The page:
Ottawa, ON – August 16, 2018 – Today, the Canadian Association of Social Workers (CASW) publishes major research on social workers in child welfare positons across Canada. The paper, titled Understanding Social Work and Child Welfare: Canadian Survey and Interviews with Child Welfare Experts, also paints a picture of child welfare systems in each province and territory, including information relating to different jurisdictions’ efforts towards reconciliation.
“We launched this project because we had so many stories, so much anecdotal evidence, about the issues surrounding child welfare in our country,” said CASW President, Jan Christianson-Wood. “Not only the reports of burnout, PTSD, and huge caseloads impacting social workers’ practice, but also about critical system issues contributing to situations such as the overrepresentation of Indigenous children in care.”
The research took two main forms: a nation-wide, bilingual survey completed by more than 3200 social workers, as well as interviews with child-welfare leaders and experts from different jurisdictions.
“The research is incredibly powerful – both in confirming some of our assumptions about the profession, as well as revealing some surprises,” noted Christianson-Wood. “For instance, there’s this impression that it’s hard to retain employees in child welfare positions, or that social workers only work in child welfare at the beginning of their careers – but our research found over 60% of social workers in child welfare positions have over 10 years of experience in the field.”
Some of the other most salient statistics revealed include: 75% of social workers report that unmanageable workloads are a critical issue in their practice; 44% have experienced threats or violence on the job; 45% of social workers who left the field did so due to stress and/or vicarious trauma and; 72% say administrative responsibilities prevent them from spending adequate time with clients.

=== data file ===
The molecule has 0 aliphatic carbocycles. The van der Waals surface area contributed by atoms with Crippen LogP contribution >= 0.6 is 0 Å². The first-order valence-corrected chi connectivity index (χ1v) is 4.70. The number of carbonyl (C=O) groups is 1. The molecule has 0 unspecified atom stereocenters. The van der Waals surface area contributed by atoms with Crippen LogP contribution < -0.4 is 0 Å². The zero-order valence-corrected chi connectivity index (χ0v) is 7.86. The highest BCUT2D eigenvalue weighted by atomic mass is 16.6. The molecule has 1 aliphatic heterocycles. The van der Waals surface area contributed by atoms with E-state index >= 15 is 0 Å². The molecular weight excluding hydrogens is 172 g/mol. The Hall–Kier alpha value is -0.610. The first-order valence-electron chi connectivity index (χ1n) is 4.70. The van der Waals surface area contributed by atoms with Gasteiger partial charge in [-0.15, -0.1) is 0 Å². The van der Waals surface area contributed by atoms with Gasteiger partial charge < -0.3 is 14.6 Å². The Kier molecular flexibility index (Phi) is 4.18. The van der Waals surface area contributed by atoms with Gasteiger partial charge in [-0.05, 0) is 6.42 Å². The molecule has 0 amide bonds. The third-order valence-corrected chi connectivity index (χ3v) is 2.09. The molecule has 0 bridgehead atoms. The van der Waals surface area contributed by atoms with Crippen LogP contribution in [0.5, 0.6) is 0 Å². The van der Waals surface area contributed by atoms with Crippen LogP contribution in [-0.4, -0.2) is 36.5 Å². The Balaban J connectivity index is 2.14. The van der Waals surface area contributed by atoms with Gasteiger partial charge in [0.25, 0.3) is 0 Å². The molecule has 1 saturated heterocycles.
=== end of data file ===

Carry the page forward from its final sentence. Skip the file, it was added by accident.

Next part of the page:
“We see this research as a critical first step,” said Christianson-Wood, “for the first time, we have a bird’s eye view of the profession in child welfare across Canada, and this research has revealed important areas for advocacy: both for our own profession, in terms of encouraging better supports, addressing caseloads and the growing experiences of PTSD and vicarious trauma; and for Canadian society, in terms of demanding the immediate equal funding for Indigenous children and families, and advocating for systems that best support families to stay intact.”
The data produced by this project is both troubling and uplifting, but most of all provides an important stepping stone to future research and advocacy. “We also hope this research helps inspire pride in the profession – both from the public and from social workers themselves,” concluded Christianson-Wood, “and with 88% of social workers reporting that their colleagues are their greatest sources of support, it’s so important we celebrate the amazing work we do while acknowledging the next steps toward a better future for all Canadian families.”